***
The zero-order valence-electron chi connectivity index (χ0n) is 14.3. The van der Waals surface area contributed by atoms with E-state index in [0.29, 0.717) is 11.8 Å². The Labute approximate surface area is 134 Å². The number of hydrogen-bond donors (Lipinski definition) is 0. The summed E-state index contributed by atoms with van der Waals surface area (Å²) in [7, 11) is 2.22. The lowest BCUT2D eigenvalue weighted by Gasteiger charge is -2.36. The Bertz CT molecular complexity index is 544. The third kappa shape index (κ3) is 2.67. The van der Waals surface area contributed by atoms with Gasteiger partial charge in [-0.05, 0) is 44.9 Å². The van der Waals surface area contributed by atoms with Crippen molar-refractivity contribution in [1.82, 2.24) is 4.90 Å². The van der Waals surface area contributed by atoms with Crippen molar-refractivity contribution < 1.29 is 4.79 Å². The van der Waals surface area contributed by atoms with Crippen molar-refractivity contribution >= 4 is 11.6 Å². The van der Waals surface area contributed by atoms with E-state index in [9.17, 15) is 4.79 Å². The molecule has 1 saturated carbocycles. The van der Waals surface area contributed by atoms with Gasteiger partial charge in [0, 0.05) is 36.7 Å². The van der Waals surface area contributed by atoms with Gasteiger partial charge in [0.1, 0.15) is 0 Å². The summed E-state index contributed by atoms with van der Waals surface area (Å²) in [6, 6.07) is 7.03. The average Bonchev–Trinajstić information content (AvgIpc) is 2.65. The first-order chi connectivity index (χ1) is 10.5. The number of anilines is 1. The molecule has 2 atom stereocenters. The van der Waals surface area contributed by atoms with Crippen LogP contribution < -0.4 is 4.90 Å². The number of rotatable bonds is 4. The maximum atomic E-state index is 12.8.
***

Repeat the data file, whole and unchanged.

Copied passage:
The zero-order valence-electron chi connectivity index (χ0n) is 14.3. The van der Waals surface area contributed by atoms with E-state index in [0.29, 0.717) is 11.8 Å². The Labute approximate surface area is 134 Å². The number of hydrogen-bond donors (Lipinski definition) is 0. The summed E-state index contributed by atoms with van der Waals surface area (Å²) in [7, 11) is 2.22. The lowest BCUT2D eigenvalue weighted by Gasteiger charge is -2.36. The Bertz CT molecular complexity index is 544. The third kappa shape index (κ3) is 2.67. The van der Waals surface area contributed by atoms with Gasteiger partial charge in [-0.05, 0) is 44.9 Å². The van der Waals surface area contributed by atoms with Crippen molar-refractivity contribution in [1.82, 2.24) is 4.90 Å². The van der Waals surface area contributed by atoms with Crippen molar-refractivity contribution < 1.29 is 4.79 Å². The van der Waals surface area contributed by atoms with Crippen molar-refractivity contribution >= 4 is 11.6 Å². The van der Waals surface area contributed by atoms with E-state index in [9.17, 15) is 4.79 Å². The molecule has 1 saturated carbocycles. The van der Waals surface area contributed by atoms with Gasteiger partial charge in [0, 0.05) is 36.7 Å². The van der Waals surface area contributed by atoms with Gasteiger partial charge in [0.1, 0.15) is 0 Å². The summed E-state index contributed by atoms with van der Waals surface area (Å²) in [6, 6.07) is 7.03. The average Bonchev–Trinajstić information content (AvgIpc) is 2.65. The first-order chi connectivity index (χ1) is 10.5. The number of anilines is 1. The molecule has 2 atom stereocenters. The van der Waals surface area contributed by atoms with Crippen LogP contribution < -0.4 is 4.90 Å². The number of rotatable bonds is 4. The maximum atomic E-state index is 12.8.